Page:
France mourns as hunt for ‘Charlie Hebdo’ gunmen continues in wake of Paris attack

Police search 20km sq area of Picardie for brothers Cherif and Said Kouachi

Riot officers patrol in Longpont, north of Paris. The suspects were were identified by a petrol station attendant in the town of Villers-Cotterets, 70km northeast of the French capital. Photograph: Thibault Camus/AP

Riot officers patrol in Longpont, north of Paris. The suspects were were identified by a petrol station attendant in the town of Villers-Cotterets, 70km northeast of the French capital. Photograph: Thibault Camus/AP

 

All France became Charlie Hebdo on Thursday. As one commentator put it, the extremists who attacked the satirical magazine on Wednesday murdered 12 people and wounded 66 million others.

At noon, the trains halted, classrooms went quiet. In every public building and on squares across the country, people froze in silent homage to the dead. When the silence ended, many burst spontaneously into the Marseillaise.

The bells of Notre Dame cathedral tolled for 10 minutes, while hundreds stood in pelting rain. Many wept, held hands or raised pencils in solidarity with the assassinated journalists. Several said they found solace in this coming together.

At the same time, police closed in on two brothers suspected of the killings. Chérif and Said Kouachi, aged 32 and 34, left identity papers in the getaway car they abandoned.

They were identified by a petrol station attendant in the town of Villers-Cotterets, 70km northeast of Paris, as the men who stole the till, petrol and food at gunpoint in the morning. The wanted poster circulated by police notes they are “armed and dangerous”.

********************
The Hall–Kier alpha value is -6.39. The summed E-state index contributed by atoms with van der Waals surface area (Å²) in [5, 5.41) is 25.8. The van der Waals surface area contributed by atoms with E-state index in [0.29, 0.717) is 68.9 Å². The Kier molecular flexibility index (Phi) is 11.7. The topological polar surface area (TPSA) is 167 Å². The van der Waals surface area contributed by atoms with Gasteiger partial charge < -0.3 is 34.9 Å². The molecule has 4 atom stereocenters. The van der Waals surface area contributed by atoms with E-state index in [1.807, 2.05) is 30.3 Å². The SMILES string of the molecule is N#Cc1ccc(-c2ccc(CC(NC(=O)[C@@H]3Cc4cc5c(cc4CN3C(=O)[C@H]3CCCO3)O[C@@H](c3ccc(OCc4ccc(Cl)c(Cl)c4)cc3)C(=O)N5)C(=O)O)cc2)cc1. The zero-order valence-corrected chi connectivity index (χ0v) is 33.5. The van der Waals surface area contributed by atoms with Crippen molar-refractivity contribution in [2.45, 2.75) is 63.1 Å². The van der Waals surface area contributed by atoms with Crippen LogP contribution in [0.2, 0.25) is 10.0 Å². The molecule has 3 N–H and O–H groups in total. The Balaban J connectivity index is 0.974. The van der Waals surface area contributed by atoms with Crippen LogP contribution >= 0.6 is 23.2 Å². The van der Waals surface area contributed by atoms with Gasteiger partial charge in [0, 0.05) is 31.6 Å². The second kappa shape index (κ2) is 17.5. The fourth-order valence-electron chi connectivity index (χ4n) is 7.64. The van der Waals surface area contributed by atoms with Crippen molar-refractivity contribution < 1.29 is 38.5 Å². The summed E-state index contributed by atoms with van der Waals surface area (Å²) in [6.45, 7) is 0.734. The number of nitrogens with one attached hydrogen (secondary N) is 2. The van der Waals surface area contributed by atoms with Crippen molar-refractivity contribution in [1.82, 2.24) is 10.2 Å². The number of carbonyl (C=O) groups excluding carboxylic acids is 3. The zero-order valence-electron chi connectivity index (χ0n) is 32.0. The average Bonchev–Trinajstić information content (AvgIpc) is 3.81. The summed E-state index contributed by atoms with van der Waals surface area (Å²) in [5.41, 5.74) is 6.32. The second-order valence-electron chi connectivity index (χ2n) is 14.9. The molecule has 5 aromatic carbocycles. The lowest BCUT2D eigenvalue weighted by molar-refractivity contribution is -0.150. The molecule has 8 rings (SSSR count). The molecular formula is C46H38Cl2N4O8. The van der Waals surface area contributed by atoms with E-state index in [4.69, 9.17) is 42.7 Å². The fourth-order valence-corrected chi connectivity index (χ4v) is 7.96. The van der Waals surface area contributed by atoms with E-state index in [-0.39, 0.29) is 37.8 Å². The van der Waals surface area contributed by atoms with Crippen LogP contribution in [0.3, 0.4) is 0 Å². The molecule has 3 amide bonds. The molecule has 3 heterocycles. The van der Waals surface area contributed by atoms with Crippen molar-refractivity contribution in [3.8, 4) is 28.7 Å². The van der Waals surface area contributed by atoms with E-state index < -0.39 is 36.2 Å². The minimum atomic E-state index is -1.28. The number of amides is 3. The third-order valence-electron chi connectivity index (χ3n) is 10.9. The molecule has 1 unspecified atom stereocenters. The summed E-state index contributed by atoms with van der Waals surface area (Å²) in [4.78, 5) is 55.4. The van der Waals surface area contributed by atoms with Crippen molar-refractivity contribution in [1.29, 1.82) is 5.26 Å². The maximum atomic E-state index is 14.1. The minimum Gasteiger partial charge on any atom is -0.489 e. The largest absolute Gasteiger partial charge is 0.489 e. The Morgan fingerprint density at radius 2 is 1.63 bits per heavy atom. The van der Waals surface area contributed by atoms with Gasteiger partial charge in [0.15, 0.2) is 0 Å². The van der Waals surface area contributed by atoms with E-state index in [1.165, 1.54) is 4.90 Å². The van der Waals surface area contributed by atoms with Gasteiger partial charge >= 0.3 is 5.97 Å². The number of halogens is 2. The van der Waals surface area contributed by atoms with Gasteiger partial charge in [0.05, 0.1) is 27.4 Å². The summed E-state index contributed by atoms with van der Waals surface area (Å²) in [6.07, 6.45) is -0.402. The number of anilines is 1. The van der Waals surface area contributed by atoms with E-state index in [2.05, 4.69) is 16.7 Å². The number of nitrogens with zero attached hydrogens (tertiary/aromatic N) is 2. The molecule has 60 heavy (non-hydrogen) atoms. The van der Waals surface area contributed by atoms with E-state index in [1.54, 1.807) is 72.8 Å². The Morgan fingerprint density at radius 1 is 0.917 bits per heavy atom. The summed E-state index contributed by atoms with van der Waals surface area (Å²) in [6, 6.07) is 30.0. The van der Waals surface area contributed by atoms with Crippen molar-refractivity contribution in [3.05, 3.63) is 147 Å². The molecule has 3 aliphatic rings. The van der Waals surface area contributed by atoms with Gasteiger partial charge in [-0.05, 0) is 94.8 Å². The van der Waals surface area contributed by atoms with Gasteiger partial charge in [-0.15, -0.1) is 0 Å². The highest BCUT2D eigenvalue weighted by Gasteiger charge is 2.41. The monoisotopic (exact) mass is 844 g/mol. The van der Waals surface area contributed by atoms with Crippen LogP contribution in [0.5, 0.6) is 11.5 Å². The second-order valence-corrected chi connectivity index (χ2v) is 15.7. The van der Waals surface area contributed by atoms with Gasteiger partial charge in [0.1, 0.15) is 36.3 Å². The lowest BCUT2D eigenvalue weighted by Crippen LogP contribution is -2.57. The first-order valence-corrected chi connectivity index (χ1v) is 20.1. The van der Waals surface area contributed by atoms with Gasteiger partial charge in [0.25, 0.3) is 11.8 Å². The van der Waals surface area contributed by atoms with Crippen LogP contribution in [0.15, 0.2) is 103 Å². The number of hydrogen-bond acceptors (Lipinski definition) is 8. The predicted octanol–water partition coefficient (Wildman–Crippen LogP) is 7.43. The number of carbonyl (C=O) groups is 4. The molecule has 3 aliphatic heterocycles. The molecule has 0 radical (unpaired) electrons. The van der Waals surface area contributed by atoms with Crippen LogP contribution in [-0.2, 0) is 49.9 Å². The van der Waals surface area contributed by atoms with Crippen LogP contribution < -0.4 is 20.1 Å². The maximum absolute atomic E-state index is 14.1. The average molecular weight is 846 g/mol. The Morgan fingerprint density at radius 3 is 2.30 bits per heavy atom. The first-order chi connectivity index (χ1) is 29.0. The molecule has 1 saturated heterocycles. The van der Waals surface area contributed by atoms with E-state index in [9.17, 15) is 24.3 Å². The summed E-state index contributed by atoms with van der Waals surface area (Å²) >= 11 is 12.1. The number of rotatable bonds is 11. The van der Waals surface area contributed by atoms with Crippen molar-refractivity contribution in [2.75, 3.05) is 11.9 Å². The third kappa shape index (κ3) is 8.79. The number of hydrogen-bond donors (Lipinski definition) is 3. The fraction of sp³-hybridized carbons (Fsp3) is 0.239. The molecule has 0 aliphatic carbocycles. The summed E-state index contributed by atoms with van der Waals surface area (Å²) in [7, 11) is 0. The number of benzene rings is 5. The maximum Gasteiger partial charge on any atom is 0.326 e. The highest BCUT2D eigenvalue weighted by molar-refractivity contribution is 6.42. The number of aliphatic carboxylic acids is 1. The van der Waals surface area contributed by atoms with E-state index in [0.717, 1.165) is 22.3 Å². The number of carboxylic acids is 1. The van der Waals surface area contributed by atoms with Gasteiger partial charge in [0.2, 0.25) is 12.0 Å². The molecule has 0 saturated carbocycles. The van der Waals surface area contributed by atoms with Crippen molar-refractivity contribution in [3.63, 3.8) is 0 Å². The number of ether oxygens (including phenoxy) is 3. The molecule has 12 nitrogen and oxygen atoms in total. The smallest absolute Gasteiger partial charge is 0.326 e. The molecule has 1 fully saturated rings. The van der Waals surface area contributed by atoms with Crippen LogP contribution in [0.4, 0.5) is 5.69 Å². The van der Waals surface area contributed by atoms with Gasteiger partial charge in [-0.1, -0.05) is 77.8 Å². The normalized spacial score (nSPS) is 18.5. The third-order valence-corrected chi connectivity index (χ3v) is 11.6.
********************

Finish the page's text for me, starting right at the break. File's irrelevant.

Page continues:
Foot patrols combed villages in a 20km sq area of Picardie. Teams with sniffer dogs searched the Compiègne forest.

Ruadhán Mac Cormaic in Paris

“Nothing can divide us. Nothing should separate us,” President François Hollande said at Paris police headquarters, where he paid homage to the two policemen killed on Wednesday. The point-blank shooting of wounded policeman Ahmed Merabet seemed to symbolise the killing of their co-religionists by extremist jihadis.

Jihadi network

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Paris was as tense as it was mournful. A policewoman was shot dead at the scene of a traffic accident in the suburb of Montrouge on Thursday morning. A man wearing a bulletproof vest and armed with a handgun and rifle stopped, got out of his car and fired at her. Authorities believe the killing was not related to Wednesday’s massacre.

The Gare du Nord was evacuated because of a suspicious package. At least three mosques have been vandalised and the windows of a kebab shop blown out since the killings.

By nightfall, 88,000 police and soldiers had been deployed throughout France, 9,650 of them in the Paris region, interior minister Bernard Cazeneuve said. They patrolled airports, train stations, schools and newspaper offices, while armed officers guarded the main gateways to the city.

‘Exceptional risk’

Grieving members of the public, including Hassen Chalghoumi, the imam of Drancy, who has condemned the attacks, laid flowers on a makeshift altar outside Charlie Hebdo’s offices. Patrice Pellou, a columnist for the magazine, sobbed as he announced that one million copies would be printed next week, compared with the normal print run of 60,000. Libération newspaper offered office space to the surviving journalists.

Mr Hollande is receiving the leaders of all French political parties, including the former president Nicolas Sarkozy. However, Marine Le Pen, leader of the anti-immigrant and Islamophobic National Front, complained that her party had not yet been invited to join the solidarity march scheduled to take place on Sunday.